Kelly Miller was a political activist born in 1863 in Winnsboro, South Carolina. He was the sixth child to Kelly and Elizabeth Miller.
He earned his B.A. in 1886 from Howard University. While at Howard, he served as a clerk in the United States Pensions Office. In 1887, Miller became one of the first black graduate students at Johns Hopkins University, at which he studied mathematics and physics. Due to the increase in tuition, Miller was unable to complete his graduate studies. For the next five years, he taught mathematics at Howard University. He ultimately earned an M.A. in 1901 and an LL.B in from Howard University Law School in 1903, both from Howard University.
In 1897, he helped found the first organization for black intellectuals known as the American Negro Academy. Miller believed that social sciences would be useful in assessing the experiences of black Americans and assisting them with regards towards future academic, social, and economic success. He later helped organize Howard University’s sociology department and served as a professor of sociology from 1895 to 1934. Miller also was appointed as Dean of the College of Arts and Sciences at Howard from 1907 to 1918.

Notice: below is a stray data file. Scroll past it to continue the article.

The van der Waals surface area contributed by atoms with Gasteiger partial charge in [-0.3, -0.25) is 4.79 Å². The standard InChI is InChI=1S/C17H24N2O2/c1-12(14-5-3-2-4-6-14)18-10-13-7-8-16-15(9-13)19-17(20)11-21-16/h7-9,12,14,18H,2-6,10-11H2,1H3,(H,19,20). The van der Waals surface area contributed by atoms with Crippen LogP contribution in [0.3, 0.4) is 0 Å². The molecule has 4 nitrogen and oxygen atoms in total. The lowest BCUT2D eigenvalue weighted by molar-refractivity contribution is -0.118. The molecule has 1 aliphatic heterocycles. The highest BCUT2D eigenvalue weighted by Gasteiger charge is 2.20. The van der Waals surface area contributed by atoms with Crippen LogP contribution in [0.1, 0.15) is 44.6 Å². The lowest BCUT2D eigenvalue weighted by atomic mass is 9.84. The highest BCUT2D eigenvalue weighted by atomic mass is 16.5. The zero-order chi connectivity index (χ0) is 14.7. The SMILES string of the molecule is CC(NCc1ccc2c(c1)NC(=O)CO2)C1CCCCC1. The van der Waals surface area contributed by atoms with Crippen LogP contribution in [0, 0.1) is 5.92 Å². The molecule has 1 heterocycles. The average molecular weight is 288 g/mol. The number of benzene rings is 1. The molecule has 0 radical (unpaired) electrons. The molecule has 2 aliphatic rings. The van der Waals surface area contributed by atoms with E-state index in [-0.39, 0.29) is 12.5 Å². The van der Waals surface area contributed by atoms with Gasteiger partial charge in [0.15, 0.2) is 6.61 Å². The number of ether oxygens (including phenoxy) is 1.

Miller gained national importance from his involvement in the movement led by W.E.B. Du Bois. He demonstrated intellectual leadership regarding the contention between the “accommodations” of Booker T. Washington and the “radicalism” of the growing awareness of civil rights. In February 1924, Miller was elected chairman of the Negro Sanhedrin, a civil rights conference held in Chicago that brought together representatives from 61 African-American organizations to attempt to craft a program for social and political reform.
After spending over 50 years involved with Howard University, Miller retired from academia in 1931. He died in Washington, D.C., in 1939.